RUSNANO (not dead yet) signs MOU with Alcoa

Despite what appear to be some travails noted in my May 17, 2013 posting, RUSNANO (Russian Corporation of Nanotechnologies) is still making deals as reported in a June 21, 2013 news item on Nanowerk,

Alcoa and RUSNANO will produce technologically advanced oil and gas aluminum drill pipe finished with a life-extending antiwear coating under a Memorandum of Understanding (MOU) signed by the companies today. With the help of the Alcoa Technical Center, the parties intend to pursue the potential application of a nanotechnology-based coating for the aluminum drill pipe to enhance its wear resistance in harsh corrosive drilling environments.

Alcoa Chairman and CEO Klaus Kleinfeld and OJSC RUSNANO Chief Executive Officer Anatoly Chubais signed the MOU at the St. Petersburg International Economic Forum.

The June 21, 2013 Alcoa news release, which originated the news item, provides more details,

“Complex oil and gas development projects require drilling equipment with enhanced capabilities,” Chubais said. “Aluminum drill pipe with antiwear nano-coating would enable directional and deep drilling in aggressive, corrosive environments. We expect our joint efforts with Alcoa will create a differentiated product for customers in the oil and gas industry.”

Mr. Kleinfeld added, “Alcoa’s deep technological capabilities, combined with the expertise of our partner RUSNANO, will open new opportunities for developing the aluminum industry in Russia. Alcoa is setting a high standard for innovation and extending our product range in the oil and gas segment.”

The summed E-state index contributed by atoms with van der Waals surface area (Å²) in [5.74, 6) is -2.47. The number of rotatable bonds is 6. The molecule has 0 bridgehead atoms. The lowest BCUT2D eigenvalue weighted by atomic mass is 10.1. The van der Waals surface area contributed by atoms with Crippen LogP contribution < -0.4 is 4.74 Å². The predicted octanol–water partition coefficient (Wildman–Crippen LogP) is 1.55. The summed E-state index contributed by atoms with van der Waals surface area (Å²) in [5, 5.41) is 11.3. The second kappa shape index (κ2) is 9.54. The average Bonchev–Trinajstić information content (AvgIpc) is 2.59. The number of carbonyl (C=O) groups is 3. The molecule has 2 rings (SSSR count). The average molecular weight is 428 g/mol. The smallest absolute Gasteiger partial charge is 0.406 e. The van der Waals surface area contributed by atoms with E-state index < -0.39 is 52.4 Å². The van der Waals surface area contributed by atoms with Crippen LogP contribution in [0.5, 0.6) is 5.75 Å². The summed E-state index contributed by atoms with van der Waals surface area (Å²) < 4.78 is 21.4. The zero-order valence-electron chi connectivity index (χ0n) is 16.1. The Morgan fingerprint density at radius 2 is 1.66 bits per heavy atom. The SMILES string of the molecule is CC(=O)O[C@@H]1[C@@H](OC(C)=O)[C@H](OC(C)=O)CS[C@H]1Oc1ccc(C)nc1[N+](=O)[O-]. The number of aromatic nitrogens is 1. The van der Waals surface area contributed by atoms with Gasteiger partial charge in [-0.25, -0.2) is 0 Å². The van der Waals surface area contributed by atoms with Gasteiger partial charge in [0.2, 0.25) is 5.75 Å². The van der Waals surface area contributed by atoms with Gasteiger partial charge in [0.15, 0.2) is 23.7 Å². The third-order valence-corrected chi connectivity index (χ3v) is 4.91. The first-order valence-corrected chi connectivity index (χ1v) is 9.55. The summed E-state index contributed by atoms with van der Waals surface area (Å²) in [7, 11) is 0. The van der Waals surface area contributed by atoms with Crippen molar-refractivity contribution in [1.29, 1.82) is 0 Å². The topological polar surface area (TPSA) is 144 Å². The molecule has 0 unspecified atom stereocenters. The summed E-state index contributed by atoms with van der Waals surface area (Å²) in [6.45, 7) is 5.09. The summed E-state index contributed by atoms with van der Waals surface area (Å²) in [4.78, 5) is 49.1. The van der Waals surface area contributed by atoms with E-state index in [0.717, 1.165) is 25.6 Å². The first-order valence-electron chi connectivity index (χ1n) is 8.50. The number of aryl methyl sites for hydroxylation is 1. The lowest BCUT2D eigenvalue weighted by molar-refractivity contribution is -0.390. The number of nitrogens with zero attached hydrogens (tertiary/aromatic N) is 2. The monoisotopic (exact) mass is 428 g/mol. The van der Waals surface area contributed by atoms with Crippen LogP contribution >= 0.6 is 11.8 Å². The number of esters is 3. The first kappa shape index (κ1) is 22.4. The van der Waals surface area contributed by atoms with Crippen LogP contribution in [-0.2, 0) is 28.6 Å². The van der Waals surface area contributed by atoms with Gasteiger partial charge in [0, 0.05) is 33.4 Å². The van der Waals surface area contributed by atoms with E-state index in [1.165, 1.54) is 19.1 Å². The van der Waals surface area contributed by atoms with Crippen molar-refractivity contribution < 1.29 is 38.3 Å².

With facilities in Samara and Belaya Kalitva, Alcoa is Russia’s largest producer of fabricated aluminum, manufacturing a wide range of flat rolled products, forgings and extrusions for a variety of end markets including aerospace and automotive. [emphasis mine] Under terms of the MOU, Alcoa will leverage its Samara facility to produce aluminum drill pipe with hot fit tool joints for the country’s oil and gas market. RUSNANO Capital, a subsidiary of OJSC RUSNANO, will contribute capital.

The antiwear nano-coating is expected to extend the life of the aluminum pipe by approximately 30% to 40% in aggressive and corrosive drilling environments compared to uncoated aluminum pipe.

Here’s a little more about the two principles, Alcoa and about RUSNANO, from the news release,

About Alcoa